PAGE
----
I think you are looking at this issue the wrong way. It is true that cold working most metals tends to strengthen them, that is, move the apparent yield strength up the stress/strain curve. But, many metals (ductile metals) do not have a well defined and long plastic range or strain hardening range. Many of them go fairly quickly through these ranges, at a fairly high/steep rate, and on up to the ultimate strength. Thus, it requires very careful consideration and engineering judgement to really take much advantage of this apparent design strength increase. I’ve always looked at it as something of a strength increase ‘insurance policy’ when I am designing to yield, but also must recognize that I would be working closer to ultimate strength/failure, with less margin of safety remaining, to fall back on. Knowing I have this ‘insurance factor’ assuming I know the strain hardening level, and thus, the new apparent yield strength, might allow me to push my design closer to my normal yield/design stress, with some greater degree of comfort. I’ve often looked at the mill certs for the material I am using and used those Fy and Fult values for my design values; rather than using the ASTM guaranteed min. values, which is common engineering design practice.

You do generally seem to understand the mechanism around the stress/strain curve and loading a specimen above/beyond yield, unloading, and reloading up to the same point/load, generally following the same (old) E slope from a new zero load strain starting point back up to the new apparent yield point. But, you do not know the actual Fy and Fult of every piece of material before you use it to build a product/structure, and you are also unsure of the strain hardening which has taken place, if you were to try to use that improved/higher apparent Fy as some sort of a design strength.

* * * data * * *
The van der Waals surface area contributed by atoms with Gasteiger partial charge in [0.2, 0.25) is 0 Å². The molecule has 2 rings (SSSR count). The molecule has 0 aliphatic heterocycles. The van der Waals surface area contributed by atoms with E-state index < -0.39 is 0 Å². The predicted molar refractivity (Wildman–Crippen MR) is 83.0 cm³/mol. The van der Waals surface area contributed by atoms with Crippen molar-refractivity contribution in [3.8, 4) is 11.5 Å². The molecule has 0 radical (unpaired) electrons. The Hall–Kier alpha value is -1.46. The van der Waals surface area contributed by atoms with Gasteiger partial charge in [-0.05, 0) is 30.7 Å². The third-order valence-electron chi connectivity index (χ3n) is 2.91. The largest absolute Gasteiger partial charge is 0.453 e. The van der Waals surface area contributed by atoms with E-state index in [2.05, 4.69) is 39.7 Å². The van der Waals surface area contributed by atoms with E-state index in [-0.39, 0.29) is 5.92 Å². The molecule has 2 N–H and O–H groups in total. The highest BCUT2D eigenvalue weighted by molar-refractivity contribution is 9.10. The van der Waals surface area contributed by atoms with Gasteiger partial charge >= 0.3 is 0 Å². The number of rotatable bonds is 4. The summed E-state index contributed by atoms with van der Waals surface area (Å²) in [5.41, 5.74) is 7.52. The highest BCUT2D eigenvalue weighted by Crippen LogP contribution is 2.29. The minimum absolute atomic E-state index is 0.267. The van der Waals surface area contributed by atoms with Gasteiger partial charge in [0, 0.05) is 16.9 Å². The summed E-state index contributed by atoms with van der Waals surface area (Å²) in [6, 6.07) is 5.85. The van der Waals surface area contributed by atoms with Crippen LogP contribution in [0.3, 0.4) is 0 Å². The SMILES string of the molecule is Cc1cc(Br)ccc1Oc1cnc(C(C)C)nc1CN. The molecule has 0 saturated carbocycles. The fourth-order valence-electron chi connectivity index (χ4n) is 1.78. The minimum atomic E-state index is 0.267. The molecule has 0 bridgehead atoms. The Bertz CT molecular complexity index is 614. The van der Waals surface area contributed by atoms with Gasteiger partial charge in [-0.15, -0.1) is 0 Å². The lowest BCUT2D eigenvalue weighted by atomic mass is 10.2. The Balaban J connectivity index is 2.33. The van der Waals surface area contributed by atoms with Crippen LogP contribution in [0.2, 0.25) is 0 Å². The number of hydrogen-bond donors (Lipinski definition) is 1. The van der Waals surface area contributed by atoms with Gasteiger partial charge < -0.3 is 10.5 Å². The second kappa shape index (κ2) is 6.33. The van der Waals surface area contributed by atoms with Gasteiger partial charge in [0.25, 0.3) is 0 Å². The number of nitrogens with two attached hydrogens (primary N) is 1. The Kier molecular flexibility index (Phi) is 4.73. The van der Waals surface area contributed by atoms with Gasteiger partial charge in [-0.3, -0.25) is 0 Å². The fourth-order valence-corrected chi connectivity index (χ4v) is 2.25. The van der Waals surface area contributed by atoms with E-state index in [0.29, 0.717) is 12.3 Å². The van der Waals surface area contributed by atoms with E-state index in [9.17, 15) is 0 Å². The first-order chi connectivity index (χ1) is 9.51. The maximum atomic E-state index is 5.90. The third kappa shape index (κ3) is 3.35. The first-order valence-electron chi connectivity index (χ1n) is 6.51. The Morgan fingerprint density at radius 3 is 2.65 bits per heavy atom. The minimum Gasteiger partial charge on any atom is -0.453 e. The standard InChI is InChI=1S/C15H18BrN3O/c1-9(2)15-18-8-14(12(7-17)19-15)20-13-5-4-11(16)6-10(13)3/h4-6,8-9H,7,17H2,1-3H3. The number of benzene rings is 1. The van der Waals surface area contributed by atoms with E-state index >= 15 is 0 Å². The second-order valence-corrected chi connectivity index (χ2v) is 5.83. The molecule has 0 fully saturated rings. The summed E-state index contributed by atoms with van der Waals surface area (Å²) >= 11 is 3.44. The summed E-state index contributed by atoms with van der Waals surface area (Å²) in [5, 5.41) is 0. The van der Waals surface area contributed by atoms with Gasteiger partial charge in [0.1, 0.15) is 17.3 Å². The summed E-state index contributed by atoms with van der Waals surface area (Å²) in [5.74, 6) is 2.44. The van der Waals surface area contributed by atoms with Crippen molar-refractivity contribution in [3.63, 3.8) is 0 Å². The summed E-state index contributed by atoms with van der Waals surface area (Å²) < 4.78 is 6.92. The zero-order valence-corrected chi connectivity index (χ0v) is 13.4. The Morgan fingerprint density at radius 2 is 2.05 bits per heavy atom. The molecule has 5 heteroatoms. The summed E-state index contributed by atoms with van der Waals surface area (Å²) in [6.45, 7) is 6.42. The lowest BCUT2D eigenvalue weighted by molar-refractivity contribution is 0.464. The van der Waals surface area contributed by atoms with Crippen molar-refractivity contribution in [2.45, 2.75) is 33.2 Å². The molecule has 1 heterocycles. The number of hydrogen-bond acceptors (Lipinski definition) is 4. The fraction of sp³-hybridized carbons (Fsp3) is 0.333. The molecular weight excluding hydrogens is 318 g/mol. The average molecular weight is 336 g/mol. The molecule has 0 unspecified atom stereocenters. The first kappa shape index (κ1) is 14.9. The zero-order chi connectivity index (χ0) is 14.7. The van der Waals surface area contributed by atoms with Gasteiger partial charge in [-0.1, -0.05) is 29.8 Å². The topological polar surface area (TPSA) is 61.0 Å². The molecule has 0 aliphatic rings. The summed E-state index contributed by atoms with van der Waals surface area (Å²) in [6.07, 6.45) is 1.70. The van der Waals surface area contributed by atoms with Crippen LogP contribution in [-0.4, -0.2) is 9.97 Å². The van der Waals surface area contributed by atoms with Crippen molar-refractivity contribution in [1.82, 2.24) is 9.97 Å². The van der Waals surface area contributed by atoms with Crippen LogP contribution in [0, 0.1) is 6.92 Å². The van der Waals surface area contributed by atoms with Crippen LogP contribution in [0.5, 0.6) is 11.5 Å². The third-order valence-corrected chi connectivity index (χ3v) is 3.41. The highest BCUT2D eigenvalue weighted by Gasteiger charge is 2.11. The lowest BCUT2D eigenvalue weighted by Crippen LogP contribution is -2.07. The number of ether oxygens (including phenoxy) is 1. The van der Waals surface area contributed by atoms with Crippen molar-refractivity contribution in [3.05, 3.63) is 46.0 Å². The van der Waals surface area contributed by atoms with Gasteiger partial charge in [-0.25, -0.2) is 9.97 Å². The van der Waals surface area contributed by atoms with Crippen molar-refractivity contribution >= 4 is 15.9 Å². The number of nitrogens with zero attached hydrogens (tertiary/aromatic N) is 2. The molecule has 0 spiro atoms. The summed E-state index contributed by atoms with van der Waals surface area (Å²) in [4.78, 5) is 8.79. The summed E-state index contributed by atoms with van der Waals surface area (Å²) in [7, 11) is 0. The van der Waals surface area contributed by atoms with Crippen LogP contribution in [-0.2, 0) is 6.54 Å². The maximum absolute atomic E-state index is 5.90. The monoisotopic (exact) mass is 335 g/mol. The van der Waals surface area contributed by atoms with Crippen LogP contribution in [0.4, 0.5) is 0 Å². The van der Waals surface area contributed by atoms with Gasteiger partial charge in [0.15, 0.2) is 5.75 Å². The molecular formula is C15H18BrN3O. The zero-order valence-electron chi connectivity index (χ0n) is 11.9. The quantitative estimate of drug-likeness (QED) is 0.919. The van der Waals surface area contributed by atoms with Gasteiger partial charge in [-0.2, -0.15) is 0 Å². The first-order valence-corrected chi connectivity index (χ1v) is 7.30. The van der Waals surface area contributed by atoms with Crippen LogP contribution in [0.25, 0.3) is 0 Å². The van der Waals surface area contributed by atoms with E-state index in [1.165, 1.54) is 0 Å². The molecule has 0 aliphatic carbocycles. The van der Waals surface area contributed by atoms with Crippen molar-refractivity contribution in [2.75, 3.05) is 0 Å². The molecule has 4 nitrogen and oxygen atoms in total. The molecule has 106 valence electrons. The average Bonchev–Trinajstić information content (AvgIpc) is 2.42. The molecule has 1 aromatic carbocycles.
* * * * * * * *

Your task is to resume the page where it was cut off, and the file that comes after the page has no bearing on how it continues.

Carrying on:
Under very controlled and repeatable conditions and means of manufacture, with a very controlled virgin product, and with considerable testing and design history, I can see using some higher strength, by virtue of cold working. Many times, at first, cold working is just the most practical means of final manufacture of the raw material. Examples might be cold drawing of wire and bars, some tubing or cold working steel sheet and light plate, coil, etc. But, this is a fairly narrow range of materials, and certainly not run-of-the-mill commercial metal materials from just any steel supply house.

RE: Strength of cold working steel

Sarikahirpara

what specific material are you considering